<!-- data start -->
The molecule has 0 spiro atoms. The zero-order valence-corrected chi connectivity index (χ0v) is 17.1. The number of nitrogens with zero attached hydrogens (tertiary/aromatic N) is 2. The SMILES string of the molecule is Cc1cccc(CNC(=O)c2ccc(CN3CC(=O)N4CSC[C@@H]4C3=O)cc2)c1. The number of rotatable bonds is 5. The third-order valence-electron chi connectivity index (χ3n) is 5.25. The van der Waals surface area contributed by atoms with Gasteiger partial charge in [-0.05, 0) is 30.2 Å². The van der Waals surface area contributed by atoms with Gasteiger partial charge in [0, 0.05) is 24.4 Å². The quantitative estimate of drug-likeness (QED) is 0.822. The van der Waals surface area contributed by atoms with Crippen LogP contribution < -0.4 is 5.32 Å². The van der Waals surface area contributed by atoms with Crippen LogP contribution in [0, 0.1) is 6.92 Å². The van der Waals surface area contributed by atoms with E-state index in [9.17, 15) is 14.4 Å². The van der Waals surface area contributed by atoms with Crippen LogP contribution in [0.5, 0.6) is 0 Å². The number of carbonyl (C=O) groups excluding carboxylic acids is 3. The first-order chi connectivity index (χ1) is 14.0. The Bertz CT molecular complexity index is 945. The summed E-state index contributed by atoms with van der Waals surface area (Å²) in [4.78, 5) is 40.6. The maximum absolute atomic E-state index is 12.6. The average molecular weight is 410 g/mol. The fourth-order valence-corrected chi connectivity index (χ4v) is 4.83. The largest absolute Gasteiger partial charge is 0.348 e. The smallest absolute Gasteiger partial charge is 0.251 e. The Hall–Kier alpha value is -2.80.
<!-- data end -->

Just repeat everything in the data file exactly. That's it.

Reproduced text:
The molecule has 0 spiro atoms. The zero-order valence-corrected chi connectivity index (χ0v) is 17.1. The number of nitrogens with zero attached hydrogens (tertiary/aromatic N) is 2. The SMILES string of the molecule is Cc1cccc(CNC(=O)c2ccc(CN3CC(=O)N4CSC[C@@H]4C3=O)cc2)c1. The number of rotatable bonds is 5. The third-order valence-electron chi connectivity index (χ3n) is 5.25. The van der Waals surface area contributed by atoms with Gasteiger partial charge in [-0.05, 0) is 30.2 Å². The van der Waals surface area contributed by atoms with Gasteiger partial charge in [0, 0.05) is 24.4 Å². The quantitative estimate of drug-likeness (QED) is 0.822. The van der Waals surface area contributed by atoms with Crippen LogP contribution < -0.4 is 5.32 Å². The van der Waals surface area contributed by atoms with Crippen LogP contribution in [0, 0.1) is 6.92 Å². The van der Waals surface area contributed by atoms with E-state index in [9.17, 15) is 14.4 Å². The van der Waals surface area contributed by atoms with Crippen LogP contribution in [0.5, 0.6) is 0 Å². The number of carbonyl (C=O) groups excluding carboxylic acids is 3. The first-order chi connectivity index (χ1) is 14.0. The Bertz CT molecular complexity index is 945. The summed E-state index contributed by atoms with van der Waals surface area (Å²) in [4.78, 5) is 40.6. The maximum absolute atomic E-state index is 12.6. The average molecular weight is 410 g/mol. The fourth-order valence-corrected chi connectivity index (χ4v) is 4.83. The largest absolute Gasteiger partial charge is 0.348 e. The smallest absolute Gasteiger partial charge is 0.251 e. The Hall–Kier alpha value is -2.80.